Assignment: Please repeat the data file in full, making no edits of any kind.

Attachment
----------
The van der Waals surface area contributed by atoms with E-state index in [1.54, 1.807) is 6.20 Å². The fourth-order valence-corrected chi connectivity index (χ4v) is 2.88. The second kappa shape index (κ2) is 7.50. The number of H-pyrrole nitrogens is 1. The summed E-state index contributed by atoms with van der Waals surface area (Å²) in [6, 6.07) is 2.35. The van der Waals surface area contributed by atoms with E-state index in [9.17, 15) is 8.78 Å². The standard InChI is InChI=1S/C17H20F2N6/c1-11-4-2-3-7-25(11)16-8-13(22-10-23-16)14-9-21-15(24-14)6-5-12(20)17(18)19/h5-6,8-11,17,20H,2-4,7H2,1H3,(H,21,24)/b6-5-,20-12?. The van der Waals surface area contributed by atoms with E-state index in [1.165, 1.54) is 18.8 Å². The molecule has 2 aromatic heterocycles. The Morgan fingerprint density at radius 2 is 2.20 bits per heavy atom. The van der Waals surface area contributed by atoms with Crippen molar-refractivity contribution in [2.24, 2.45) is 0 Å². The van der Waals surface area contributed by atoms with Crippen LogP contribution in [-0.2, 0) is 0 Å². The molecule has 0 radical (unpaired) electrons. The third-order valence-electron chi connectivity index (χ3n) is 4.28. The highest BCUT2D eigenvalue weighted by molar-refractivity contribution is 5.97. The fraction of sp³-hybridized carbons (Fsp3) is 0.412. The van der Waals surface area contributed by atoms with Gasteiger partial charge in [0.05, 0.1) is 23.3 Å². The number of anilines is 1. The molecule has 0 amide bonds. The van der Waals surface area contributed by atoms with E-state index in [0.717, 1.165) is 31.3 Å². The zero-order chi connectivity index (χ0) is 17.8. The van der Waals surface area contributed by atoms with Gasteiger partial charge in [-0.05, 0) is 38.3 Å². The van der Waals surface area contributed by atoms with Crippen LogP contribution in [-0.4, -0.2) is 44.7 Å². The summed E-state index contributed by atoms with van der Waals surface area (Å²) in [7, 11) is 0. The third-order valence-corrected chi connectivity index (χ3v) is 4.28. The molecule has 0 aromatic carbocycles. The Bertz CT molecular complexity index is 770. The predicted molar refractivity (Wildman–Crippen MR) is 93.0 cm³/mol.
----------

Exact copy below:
The van der Waals surface area contributed by atoms with E-state index in [1.54, 1.807) is 6.20 Å². The fourth-order valence-corrected chi connectivity index (χ4v) is 2.88. The second kappa shape index (κ2) is 7.50. The number of H-pyrrole nitrogens is 1. The summed E-state index contributed by atoms with van der Waals surface area (Å²) in [6, 6.07) is 2.35. The van der Waals surface area contributed by atoms with E-state index in [9.17, 15) is 8.78 Å². The standard InChI is InChI=1S/C17H20F2N6/c1-11-4-2-3-7-25(11)16-8-13(22-10-23-16)14-9-21-15(24-14)6-5-12(20)17(18)19/h5-6,8-11,17,20H,2-4,7H2,1H3,(H,21,24)/b6-5-,20-12?. The van der Waals surface area contributed by atoms with E-state index in [1.165, 1.54) is 18.8 Å². The molecule has 2 aromatic heterocycles. The Morgan fingerprint density at radius 2 is 2.20 bits per heavy atom. The van der Waals surface area contributed by atoms with Crippen molar-refractivity contribution in [2.24, 2.45) is 0 Å². The van der Waals surface area contributed by atoms with Crippen LogP contribution in [-0.2, 0) is 0 Å². The molecule has 0 radical (unpaired) electrons. The third-order valence-electron chi connectivity index (χ3n) is 4.28. The highest BCUT2D eigenvalue weighted by molar-refractivity contribution is 5.97. The fraction of sp³-hybridized carbons (Fsp3) is 0.412. The van der Waals surface area contributed by atoms with Gasteiger partial charge in [0.05, 0.1) is 23.3 Å². The number of anilines is 1. The molecule has 0 amide bonds. The van der Waals surface area contributed by atoms with E-state index in [0.717, 1.165) is 31.3 Å². The zero-order chi connectivity index (χ0) is 17.8. The van der Waals surface area contributed by atoms with Gasteiger partial charge in [-0.05, 0) is 38.3 Å². The van der Waals surface area contributed by atoms with Crippen LogP contribution in [-0.4, -0.2) is 44.7 Å². The summed E-state index contributed by atoms with van der Waals surface area (Å²) in [7, 11) is 0. The third-order valence-corrected chi connectivity index (χ3v) is 4.28. The molecule has 0 aromatic carbocycles. The Bertz CT molecular complexity index is 770. The predicted molar refractivity (Wildman–Crippen MR) is 93.0 cm³/mol.